Step 1: Applying Plugins

Instead of the legacy apply() function use the plugins {} block to apply plugins and define them with the id("package") function. The apply() function still works with the Kotlin DSL, but only the plugins {} block provides advanced features like type-safe accessors for extensions/configurations.

Step 2: Quotes

In Groovy single and double quoted Strings are used, in Kotlin only double quotes are supported. That's something we need to tackle. Even if there are subtle differences, for the migration it's sufficient to change all single quotes into double quotes.

Step 3: Assignments and Function/Method Calls

Another difference between Groovy and Kotlin is, that Groovy has some cases of optionality, for example with parentheses for method calls, that aren't valid code in Kotlin. So we have to change them as well.

What at first seems as a straight forward approach, raises further questions: Are these methods still provided by the Kotlin DSL as methods or instead as properties? Could we use the property syntax for all provided methods? Maybe there are Extension Functions provided by the DSL?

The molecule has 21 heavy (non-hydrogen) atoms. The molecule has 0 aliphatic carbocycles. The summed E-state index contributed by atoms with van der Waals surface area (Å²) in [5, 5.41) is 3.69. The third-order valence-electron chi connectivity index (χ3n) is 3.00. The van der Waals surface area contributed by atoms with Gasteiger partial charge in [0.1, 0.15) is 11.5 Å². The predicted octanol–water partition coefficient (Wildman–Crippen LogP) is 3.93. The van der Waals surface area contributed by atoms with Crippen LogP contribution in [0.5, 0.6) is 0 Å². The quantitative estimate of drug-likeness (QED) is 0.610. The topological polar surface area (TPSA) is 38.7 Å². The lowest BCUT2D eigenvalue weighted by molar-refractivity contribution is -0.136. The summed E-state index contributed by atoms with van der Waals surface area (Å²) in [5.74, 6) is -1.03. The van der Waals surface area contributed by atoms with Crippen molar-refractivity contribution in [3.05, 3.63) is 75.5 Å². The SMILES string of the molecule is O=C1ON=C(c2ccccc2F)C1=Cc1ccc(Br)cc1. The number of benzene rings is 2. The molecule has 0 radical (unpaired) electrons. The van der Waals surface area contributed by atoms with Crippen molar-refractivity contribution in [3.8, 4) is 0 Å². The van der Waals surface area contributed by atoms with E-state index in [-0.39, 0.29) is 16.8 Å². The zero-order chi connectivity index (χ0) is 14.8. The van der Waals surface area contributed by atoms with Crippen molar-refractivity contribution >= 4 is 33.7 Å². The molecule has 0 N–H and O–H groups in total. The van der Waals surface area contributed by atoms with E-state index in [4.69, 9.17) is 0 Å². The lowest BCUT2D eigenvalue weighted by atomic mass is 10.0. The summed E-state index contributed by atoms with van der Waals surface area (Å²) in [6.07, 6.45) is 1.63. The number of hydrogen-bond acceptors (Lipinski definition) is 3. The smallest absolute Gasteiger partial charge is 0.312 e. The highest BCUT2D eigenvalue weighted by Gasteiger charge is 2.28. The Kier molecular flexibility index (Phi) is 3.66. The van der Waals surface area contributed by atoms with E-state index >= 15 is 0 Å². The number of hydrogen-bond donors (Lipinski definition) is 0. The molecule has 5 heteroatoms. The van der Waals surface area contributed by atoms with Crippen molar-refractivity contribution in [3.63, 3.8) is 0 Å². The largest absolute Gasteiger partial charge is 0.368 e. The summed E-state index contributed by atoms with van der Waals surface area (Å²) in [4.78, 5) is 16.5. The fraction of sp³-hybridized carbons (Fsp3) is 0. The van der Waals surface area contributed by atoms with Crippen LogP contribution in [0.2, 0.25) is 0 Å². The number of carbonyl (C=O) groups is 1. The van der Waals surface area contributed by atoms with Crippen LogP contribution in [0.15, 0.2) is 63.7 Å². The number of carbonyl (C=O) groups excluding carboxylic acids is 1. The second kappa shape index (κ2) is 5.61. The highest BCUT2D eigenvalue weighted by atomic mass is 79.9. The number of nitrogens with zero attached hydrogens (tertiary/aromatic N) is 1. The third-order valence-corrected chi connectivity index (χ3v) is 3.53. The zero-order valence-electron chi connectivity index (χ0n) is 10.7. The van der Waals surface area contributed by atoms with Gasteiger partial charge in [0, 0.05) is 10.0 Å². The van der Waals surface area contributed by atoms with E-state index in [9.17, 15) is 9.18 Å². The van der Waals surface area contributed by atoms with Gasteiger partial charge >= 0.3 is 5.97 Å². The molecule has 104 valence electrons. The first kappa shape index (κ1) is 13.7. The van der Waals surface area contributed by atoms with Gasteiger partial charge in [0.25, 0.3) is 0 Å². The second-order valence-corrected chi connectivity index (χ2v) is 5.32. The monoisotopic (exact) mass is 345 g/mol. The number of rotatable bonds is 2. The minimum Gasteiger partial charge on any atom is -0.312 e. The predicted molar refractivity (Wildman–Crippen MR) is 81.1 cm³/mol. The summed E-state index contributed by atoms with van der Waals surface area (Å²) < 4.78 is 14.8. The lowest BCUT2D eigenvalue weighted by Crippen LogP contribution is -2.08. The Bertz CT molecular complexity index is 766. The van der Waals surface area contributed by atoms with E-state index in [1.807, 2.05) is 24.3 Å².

To answer these questions we have to take a deeper look into the documentation and the source code of the Kotlin DSL and check every assignment and function call. Or we could just change them to the best of knowledge (to method calls) and fix them after the migration. That's the approach I'd like to recommended, because it's done much faster. The linked commit shows this changes in all three scripts. It uses method calls and property assignments based on guts and maybe some knowledge of the Kotlin DSL.

Step 4: Migration

Step number 4 is the fastest and easiest in this guide. The Groovy Gradle scripts end with .gradle extension, the Kotlin DSL scripts with gradle.kts. So we just have to rename the three existing files and refresh the scripts.